Liv Boeree Fights to Victory at EPT San Remo
The San Remo stop on the PokerStars.net European Poker Tour is typically one of the most popular of each season, but this year broke records by becoming the biggest EPT event out of all six seasons thus far on European soil. And travel difficulties due to volcanic ash and canceled flights could not even keep players from taking trains, buses, and cars to the northeastern Italian town for the €5,300 EPT San Remo Main Event.
Day 1A brought 585 players to the Casino Municipale, and Day 1B added another 655, making for a total of 1,240 players and a prize pool of €6,014,000. The money was set to be divided amongst the top 184 players according to their finishes, and a whopping €1,250,000 was set aside for the eventual winner. When the starting days were complete, there were 276 survivors from the first and 344 from the second, and the overall chip leader was Michael Eerhart with 247,800 chips, followed by Bertrand Grospellier with 232,200.
Day 3 took the field from 627 players down to 194 and stopped play a few spots before the money bubble. Dmitry Stelmak led the pack after that day with 670K. Day 4 quickly moved the field toward the money, and during hand-for-hand play, Michael Robinson pushed all-in with on a flop, but Michael Piper called with pocket aces. The turn and river gave Piper the best full house and eliminated Robinson on the bubble. The rest of the players were guaranteed a minimum of €7,500 each, and some of the players cashing that day included Grospellier in 144th, Jason Mercier in 100th, Dan Shak in 84th, and Chris Bjorn in 68th. Finally, with 66 players left, the action stopped with Jakob Carlsson in the lead with 1.8 million chips.
Day 5 trimmed the field even further as players like Dag Martin Mikkelsen and Nick Schulman exited, and the action stopped with 24 players at the end of the night. EPT Snowfest champion Allan Baekke was the chip leader with 3,483,000 chips, followed by Dermot Blain with 2,568,000. Day 6 played down to the final table, and with nine players left, it was Claudio Rinaldi who moved all-in with and Carlsson who called with pocket fours. The board of gave Carlsson the full house and eliminated Rinaldi in ninth place with €63,500.
The final table was then set for April 21 as follows:
Seat 1: Claudio Piceci 4,460,000
Seat 2: Alexey Rybin 1,890,000
Seat 3: Atanas Gueorguiev 2,520,000
Seat 4: Jakob Carlsson 13,525,000
Seat 5: Guiseppe Diep 1,830,000
Seat 6: Liv Boeree 3,440,000
Seat 7: Toni Pettersson 5,035,000
Seat 8: Michael Piper 4,600,000
Play got underway, and Pettersson was quite the active player. He allowed Rybin to double through him, then got involved with Gueorguiev, who was all-in with pocket nines to the of Pettersson. The board came , and two pair for Pettersson eliminated Atanas Gueorguiev in eighth place with €90,000.
Claudio Piceci was the next to get involved, though the hand started innocently with he and Carlsson going to a flop. They checked to the turn, and more chips were put into the pot for the on the river. Piceci then moved all-in with , but that lost to the A-2 of Carlsson, and Piceci left with €150,000 for the seventh place finish.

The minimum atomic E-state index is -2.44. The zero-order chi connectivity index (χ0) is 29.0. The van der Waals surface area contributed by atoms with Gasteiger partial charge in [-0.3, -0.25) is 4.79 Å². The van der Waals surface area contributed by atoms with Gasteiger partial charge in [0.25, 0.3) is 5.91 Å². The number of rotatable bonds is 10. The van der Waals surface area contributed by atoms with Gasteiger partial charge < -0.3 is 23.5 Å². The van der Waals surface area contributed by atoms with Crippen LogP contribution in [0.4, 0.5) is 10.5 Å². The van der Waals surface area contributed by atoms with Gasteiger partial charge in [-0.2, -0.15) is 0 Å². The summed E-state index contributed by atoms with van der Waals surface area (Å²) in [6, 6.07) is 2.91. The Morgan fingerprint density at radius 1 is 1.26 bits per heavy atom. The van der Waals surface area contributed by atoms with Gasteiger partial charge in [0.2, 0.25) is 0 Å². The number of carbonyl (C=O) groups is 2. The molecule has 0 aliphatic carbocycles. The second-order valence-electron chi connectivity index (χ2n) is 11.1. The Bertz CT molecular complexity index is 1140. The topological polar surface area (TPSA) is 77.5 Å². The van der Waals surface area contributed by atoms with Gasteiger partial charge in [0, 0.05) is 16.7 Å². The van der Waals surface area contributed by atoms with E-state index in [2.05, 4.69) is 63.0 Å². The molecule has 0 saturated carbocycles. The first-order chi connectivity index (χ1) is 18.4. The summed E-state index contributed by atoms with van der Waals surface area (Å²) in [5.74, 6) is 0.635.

One of the short stacks during six-handed play was Guiseppe Diep, who pushed from the small blind with , but Piper called with pocket tens. The board produced , which wasn’t enough to save Diep, who left in sixth place with €210,000.
Alexey Rybin started off with a nice double-up but needed to do it again. He got involved with Carlsson to see a flop, at which point, Carlsson bet and Rybin check-raised all-in with against the jacks of his opponent. A turn card and river card ended it for Rybin, who left with €270,000 for fifth place.
Michael Piper was the next to move, and he got into a preflop raising war with Carlsson that led Piper to move all-in with for a big stack of 4,695,000 chips. Carlsson called with , and the board came to end Piper’s run in fourth place, for which he was awarded €345,000.
Three-handed play started with Carlsson holding a monster chip lead, but the double-ups were aplenty and Carlsson took a hit to his stack through it all. Ultimately, Pettersson was the one to be at risk for the last time. He went to see a flop with Boeree, and it came at which point some raising prompted Boeree to move all-in with pocket threes. Pettersson called for the remainder of his chips with , and the top pair didn’t improve on the turn or river. Toni Pettersson left in third place with €420,000.
Heads-up play then began as follows:
Liv Boeree 23,215,000
Jakob Carlsson 14,065,000
Carlsson came back from the deficit to climb into the chip lead, but several big hands for Boeree put her back in control. With 28 million in front of Boeree and 9 million for Carlsson, a dinner break broke the action for an hour. Upon their return, it didn’t take long for Carlsson to make his final push for 6.35 million chips holding . Boeree called with pocket fives, and the board came , and that was it for Jakob Carlsson, who took home €750,000 for the second place finish.
Liv Boeree became the third woman to ever take down a EPT Main Event, and she was awarded a PokerStars trophy and €1,250,000 in cash for the accomplishment.